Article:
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עמוד בית
Sun, 26.05.24

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February 2011
R. Da Costa, M. Szyper-Kravitz, Z. Szekanecz, T. Csépány, K. Dankó, Y. Shapira, G. Zandman-Goddard, H. Orbach, N. Agmon-Levin and Y. Shoenfeld

Background: Multiple sclerosis (MS) is a common demyelinating disorder of the central nervous system (CNS) and although it is a well-established autoimmune disease its ethiopathogenesis has yet to be fully elucidated. The disease may present in several clinical forms that are closely associated with disease morbidity. In recent years various environmental and hormonal factors have been implicated in the pathogenesis of autoimmunity.

Objectives: To evaluate ferritin and prolactin levels in MS patients and their correlation with clinical manifestations of the disease.

Methods: Serum samples from 150 multiple sclerosis patients were evaluated for demographic characteristics, clinical parameters as well as prolactin and ferritin levels utilizing the Liaison chemiluminescent immunoassays (DiaSorin, Italy). Sera from 100 matched healthy donors were used as controls.

Results: Hyperprolactinemia was documented in 10 of 150 MS patients (6.7%) and hyperferritinemia in 12 (8%), both of which were significantly more common in this group compared with healthy controls (P ≤ 0.01 and P = 0.02 respectively). Among female MS patients, elevated prolactin levels were related to the secondary progressive type of disease (P = 0.05), whereas hyperferritinemia was associated with male gender (P = 0.03) and with the relapsing progressive type of the disease (P = 0.02). An inverse association was found between hyperferritinemia and the relapsing-remitting type of MS in male patients (P = 0.05)

Conclusions: Our results suggest a plausible association between these biomarkers and certain clinical types and gender among MS patients. Further studies combining clinical data, CNS imaging and these markers are warranted.
 

December 2010
Y. Oren, Y. Shapira, N. Agmon-Levin, S. Kivity, Y. Zafrir, A. Altman, A. Lerner and Y. Shoenfeld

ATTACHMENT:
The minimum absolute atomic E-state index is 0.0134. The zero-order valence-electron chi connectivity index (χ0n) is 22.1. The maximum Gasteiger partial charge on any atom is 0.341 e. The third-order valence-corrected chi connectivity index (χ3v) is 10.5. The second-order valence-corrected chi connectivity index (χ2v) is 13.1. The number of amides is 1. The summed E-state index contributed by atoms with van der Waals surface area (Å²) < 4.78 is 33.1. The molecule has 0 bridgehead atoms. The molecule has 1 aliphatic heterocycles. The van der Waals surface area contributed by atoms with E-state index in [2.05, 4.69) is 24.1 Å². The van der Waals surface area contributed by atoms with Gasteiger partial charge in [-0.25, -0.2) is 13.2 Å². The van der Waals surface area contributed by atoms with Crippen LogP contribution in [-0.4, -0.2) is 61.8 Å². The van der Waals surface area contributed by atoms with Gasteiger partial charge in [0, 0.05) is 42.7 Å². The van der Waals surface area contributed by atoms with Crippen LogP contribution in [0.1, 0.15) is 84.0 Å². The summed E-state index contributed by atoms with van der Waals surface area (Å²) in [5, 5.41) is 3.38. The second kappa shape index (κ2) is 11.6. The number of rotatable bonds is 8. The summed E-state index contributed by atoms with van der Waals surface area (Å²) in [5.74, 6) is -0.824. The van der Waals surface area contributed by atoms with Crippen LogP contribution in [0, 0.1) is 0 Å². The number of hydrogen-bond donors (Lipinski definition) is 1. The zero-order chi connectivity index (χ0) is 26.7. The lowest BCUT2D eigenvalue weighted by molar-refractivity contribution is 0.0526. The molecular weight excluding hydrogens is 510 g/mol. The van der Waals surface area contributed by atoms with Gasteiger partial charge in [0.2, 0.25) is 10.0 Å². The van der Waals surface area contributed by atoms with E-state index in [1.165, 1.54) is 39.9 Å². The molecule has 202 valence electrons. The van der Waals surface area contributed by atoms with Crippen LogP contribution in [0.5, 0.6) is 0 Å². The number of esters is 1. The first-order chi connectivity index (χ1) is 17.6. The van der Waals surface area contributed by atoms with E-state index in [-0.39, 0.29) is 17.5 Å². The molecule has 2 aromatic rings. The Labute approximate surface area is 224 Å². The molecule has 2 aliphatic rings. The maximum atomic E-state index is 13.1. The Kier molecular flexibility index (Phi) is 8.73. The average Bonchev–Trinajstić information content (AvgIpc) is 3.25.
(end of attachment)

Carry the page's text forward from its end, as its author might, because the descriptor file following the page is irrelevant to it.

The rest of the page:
Background: Hypovitaminosis D has been shown to be extremely common in various regions around the world, mostly at high latitudes. Israel is characterized by certain features – cultural (e.g., ethnic isolates) and geographic (e.g., sunny climate) – that have been identified for their possible association with vitamin D status.

Objectives: To conduct an ecological study on a representative sample of the population of Israel, testing vitamin D status across age groups, genders, ethnic groups, and seasons.

Methods: We obtained serum samples from 195 healthy Israeli volunteers representing a broad demographic spectrum. Serum concentrations of 25(OH)D were measured with the commercial kit Liaison 25(OH)D Assay (DiaSorin, Italy).

Results: The mean vitamin D level for the entire cohort was surprisingly low (22.9 ± 10.1 ng/ml), with 149 subjects (78%) suffering from vitamin D insufficiency (< 30 ng/ml). Vitamin D status was better in infants than in older age groups. Differences by gender were significant only in the infant age group (i.e., vitamin D status was worse among females) and were not prominent across older ages. Israelis of Ashkenazi origin had higher vitamin D mean levels than those of Sephardic origin, who, in turn, had higher vitamin D levels than Arab subjects (31.4 ± 12, 24.1 ± 10, and 17.6 ± 9 ng/ml respectively). With regard to season, there were no differences between the samples collected in winter and the samples collected in summer.

Conclusions: The results suggest that hypovitaminosis D is common across all ages, genders and seasons in Israel, a country characterized by a sunny Mediterranean climate. Specific ethnic groups may be at especially high risk.

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